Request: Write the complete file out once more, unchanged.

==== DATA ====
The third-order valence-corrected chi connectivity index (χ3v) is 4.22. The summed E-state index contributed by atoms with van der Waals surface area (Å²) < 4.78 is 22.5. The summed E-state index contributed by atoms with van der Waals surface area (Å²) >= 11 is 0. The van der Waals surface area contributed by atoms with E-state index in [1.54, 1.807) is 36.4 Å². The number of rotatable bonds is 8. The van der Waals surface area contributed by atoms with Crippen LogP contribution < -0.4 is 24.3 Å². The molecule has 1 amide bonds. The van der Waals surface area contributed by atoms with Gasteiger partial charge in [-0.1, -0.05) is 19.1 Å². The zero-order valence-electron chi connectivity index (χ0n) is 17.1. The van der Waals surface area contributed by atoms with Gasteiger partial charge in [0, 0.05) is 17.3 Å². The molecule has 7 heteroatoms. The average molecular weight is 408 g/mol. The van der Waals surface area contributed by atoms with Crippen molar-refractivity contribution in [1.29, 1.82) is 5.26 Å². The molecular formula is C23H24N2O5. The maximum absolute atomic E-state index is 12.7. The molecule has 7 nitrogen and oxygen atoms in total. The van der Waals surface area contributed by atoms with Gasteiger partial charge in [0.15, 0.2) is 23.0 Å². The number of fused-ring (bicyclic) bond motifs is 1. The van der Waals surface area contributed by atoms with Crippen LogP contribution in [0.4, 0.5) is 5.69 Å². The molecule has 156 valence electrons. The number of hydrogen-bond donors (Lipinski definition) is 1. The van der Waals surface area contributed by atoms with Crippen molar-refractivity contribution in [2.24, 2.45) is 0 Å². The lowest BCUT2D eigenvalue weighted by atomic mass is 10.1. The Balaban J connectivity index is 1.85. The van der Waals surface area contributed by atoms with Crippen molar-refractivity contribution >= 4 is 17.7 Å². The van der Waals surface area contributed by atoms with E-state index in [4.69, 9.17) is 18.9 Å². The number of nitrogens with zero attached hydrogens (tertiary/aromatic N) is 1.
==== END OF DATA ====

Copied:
The third-order valence-corrected chi connectivity index (χ3v) is 4.22. The summed E-state index contributed by atoms with van der Waals surface area (Å²) < 4.78 is 22.5. The summed E-state index contributed by atoms with van der Waals surface area (Å²) >= 11 is 0. The van der Waals surface area contributed by atoms with E-state index in [1.54, 1.807) is 36.4 Å². The number of rotatable bonds is 8. The van der Waals surface area contributed by atoms with Crippen LogP contribution < -0.4 is 24.3 Å². The molecule has 1 amide bonds. The van der Waals surface area contributed by atoms with Gasteiger partial charge in [-0.1, -0.05) is 19.1 Å². The zero-order valence-electron chi connectivity index (χ0n) is 17.1. The van der Waals surface area contributed by atoms with Gasteiger partial charge in [0, 0.05) is 17.3 Å². The molecule has 7 heteroatoms. The average molecular weight is 408 g/mol. The van der Waals surface area contributed by atoms with Crippen molar-refractivity contribution in [1.29, 1.82) is 5.26 Å². The molecular formula is C23H24N2O5. The maximum absolute atomic E-state index is 12.7. The molecule has 7 nitrogen and oxygen atoms in total. The van der Waals surface area contributed by atoms with Gasteiger partial charge in [0.15, 0.2) is 23.0 Å². The number of fused-ring (bicyclic) bond motifs is 1. The van der Waals surface area contributed by atoms with Crippen LogP contribution in [0.4, 0.5) is 5.69 Å². The molecule has 156 valence electrons. The number of hydrogen-bond donors (Lipinski definition) is 1. The van der Waals surface area contributed by atoms with Crippen molar-refractivity contribution in [2.24, 2.45) is 0 Å². The lowest BCUT2D eigenvalue weighted by atomic mass is 10.1. The Balaban J connectivity index is 1.85. The van der Waals surface area contributed by atoms with Crippen molar-refractivity contribution >= 4 is 17.7 Å². The van der Waals surface area contributed by atoms with E-state index in [4.69, 9.17) is 18.9 Å². The number of nitrogens with zero attached hydrogens (tertiary/aromatic N) is 1.